Chandra Eang (cont'd)
In our last half hour, Anna Maria spoke to Chandra Eang. He's a Canadian, originally from Cambodia who survived four years in Pol Pot's infamous killing fields. He came to Canada in 1985, and now owns Angkor Restaurant, Toronto's first and only Cambodian restaurant. But his heart and his mind often drift back to Cambodia where he runs a charity called Cambodian Restoration Projects.
As you heard earlier, he told us about his years in a slave labour camp and his harrowing escape through a minefield to neighbouring Thailand. He spent five years at a United Nations refugee camp there before coming to Canada. And that's where they picked up the rest of their conversation.
Chandra Eang is the owner of Angkor Restaurant in Toronto and the founder of Cambodian Restoration Projects. He plans to travel back to Cambodia this summer to launch a new seed project. He hopes to begin building a village that will house 600 people next year.
Artist: Mike Oldfield
Cut: Cd 16, "Good News"
Cd: "The Killing Fields Soundtrack"
Spine: CDVM 2328
Thursday is mail day here at The Current. And to help sift through your thoughts, Anna Maria was joined by this week's Friday Host, Joseph Boyden. He's a Giller-Award-winning author and a member of the environmental group Lake Ontario Waterkeeper. And he'll be steering the ship tomorrow for The Current's special program on World Water Day.
Cancer Drugs: Last week, CBC Reporter Joan Weeks brought us the story of Hector Hinkley. He's a 40-year-old married father of three who lives in Port Hawkesbury in Cape Breton. Hector Hinkley was diagnosed with terminal brain cancer almost two years ago and he relies on a take-home chemotherapy drug called Temodol. It's an expensive drug about a hundred dollars a pill. And Hector needs to take about 25 pills every month.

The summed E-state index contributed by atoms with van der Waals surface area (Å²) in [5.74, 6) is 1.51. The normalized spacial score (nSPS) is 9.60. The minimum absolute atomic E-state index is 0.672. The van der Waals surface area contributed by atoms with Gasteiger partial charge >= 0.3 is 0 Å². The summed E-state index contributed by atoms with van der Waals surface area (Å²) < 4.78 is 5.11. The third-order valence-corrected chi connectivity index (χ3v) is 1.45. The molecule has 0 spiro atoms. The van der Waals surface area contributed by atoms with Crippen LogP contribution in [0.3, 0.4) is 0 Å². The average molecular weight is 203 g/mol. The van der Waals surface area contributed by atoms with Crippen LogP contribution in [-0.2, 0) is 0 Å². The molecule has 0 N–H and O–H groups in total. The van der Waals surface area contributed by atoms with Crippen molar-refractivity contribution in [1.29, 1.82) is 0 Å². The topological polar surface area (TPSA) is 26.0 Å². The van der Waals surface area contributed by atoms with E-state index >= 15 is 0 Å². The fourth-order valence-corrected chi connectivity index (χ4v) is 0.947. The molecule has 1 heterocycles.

The province covered the drug for six months. And his private insurance covered another month's worth. But now both those options have run out and Hector is having to choose between taking the drugs and providing for his family. And he's not the only person struggling to pay for expensive take-home cancer drugs. We shared other stories our listeners sent us.
Tug of War: Last week The Current spoke with Justice Harvey Brownstone about his new book "Tug of War: A Judge's Verdict on Separation, Custody Battles, and the Bitter Realities of Family Court." That conversation prompted many of you to write in with your own personal stories. We have withheld all names from these letters for privacy reasons.
And before we wrapped up today we read a letter that we got this week from Garry Wright of Thornhill, Ontario who had a contest in the 70's at his work to come up with a postal code slogan. That letter piqued our curiosity, so we decided to give Garry Wright a call.
And we'd love to hear your own slogans for our postal code. So send us your thoughts and we'll reveal the winning slogan next Thursday. Or if you have a favorite postal code slogan from your own address, let us know.
Last Word - Fall
Earlier this morning we heard from Chandra Eang about his four years in Pol Pot's notorious killing fields in Cambodia. He's now planning to go back to Cambodia to try to help the country re-build from that terrible period in its history. We ended the program today with a report filed by the Reuters newswire on April 16th, 1975 ... the day Cambodia's capital, Phnom Phenh, fell to the Khmer Rouge ... and the day life for many Cambodians changed forever.